From May 18 to June 3, 2016 Mars will be at its brightest. Just go outside and look up (SE) for a bright “orange star” that does not flicker. That will be the “red” planet Mars.
It takes the planet Mars about two Earth years minus 50 days to make its trip about the Sun. Mars appears brightest * in our Earth sky when Earth is in the line between Mars and the Sun. This happens about every other Earth year. Those other years Mars appears dimmer in our sky because at those times Mars and Earth are on opposite sides of the Sun. Some opposition years find Mars and Earth not only on the same side of the Sun, but also in closer proximity. 2016 is one of those years. Enjoy the view!
This year to the unaided eye Mars looks brigher and through a telescope Mars looks larger. Enjoy close-up views of the planet Mars and other wonders of the night sky at the June 10 and 11 Amateur Astronomers Association of Pittsburgh Star Parties scheduled at the Wagman Observatory and at the Mingo Observatory.
Respectfully submitted, Kathy DeSantis.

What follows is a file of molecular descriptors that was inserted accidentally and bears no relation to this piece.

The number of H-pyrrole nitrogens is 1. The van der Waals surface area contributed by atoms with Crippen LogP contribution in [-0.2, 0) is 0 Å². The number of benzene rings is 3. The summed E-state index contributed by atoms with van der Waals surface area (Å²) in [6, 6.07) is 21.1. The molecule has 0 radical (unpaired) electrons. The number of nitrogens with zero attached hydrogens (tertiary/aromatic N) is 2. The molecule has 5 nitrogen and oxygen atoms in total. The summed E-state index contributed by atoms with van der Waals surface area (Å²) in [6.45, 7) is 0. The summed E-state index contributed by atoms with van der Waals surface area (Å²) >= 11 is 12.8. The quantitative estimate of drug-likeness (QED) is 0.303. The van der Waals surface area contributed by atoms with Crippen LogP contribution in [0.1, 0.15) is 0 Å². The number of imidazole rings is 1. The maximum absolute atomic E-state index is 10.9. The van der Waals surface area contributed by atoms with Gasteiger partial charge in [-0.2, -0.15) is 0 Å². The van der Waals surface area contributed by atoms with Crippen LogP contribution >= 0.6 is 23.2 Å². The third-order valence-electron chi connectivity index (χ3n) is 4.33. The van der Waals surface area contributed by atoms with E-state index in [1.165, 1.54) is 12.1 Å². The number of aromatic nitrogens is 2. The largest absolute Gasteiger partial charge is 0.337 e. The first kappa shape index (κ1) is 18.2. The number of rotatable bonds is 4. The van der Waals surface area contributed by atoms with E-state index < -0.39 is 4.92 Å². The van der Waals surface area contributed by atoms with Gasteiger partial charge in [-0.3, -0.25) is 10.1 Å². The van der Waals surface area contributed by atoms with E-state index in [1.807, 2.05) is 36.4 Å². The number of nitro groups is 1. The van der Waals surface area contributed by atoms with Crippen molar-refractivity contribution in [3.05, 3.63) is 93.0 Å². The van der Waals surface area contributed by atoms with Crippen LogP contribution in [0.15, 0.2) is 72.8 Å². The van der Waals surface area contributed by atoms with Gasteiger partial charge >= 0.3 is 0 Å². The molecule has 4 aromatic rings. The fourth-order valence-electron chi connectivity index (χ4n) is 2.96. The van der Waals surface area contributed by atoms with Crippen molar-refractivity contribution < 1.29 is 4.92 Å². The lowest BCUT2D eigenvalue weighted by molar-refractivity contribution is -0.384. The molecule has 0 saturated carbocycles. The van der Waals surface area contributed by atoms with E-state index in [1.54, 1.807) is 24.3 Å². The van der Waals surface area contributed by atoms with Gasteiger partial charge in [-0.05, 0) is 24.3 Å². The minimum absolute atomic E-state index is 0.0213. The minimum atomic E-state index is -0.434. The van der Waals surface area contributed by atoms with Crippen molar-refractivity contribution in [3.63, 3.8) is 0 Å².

*Brightness in the case of a planet depends upon to a number of factors: size, distance, ability of the planet’s surface and/or atmosphere to reflect sunlight, geometric location relative to the sun and earth, lunar transits. In this apparition Mars appears brighter because it is both at opposition and it is also closer. Opposition refers to the geometric relationship with the Sun and Earth. The decrease in the distance between Mars and Earth at different oppositions occurs as a result of our planetary orbits not being concentric perfect circles and Mars and Earth having different orbital velocities.There are many factors involved and we invite you to visit our Mingo and Wagman Star Parties and ask our helpful staff questions about Mars and other celestial objects and astronomical phenomena.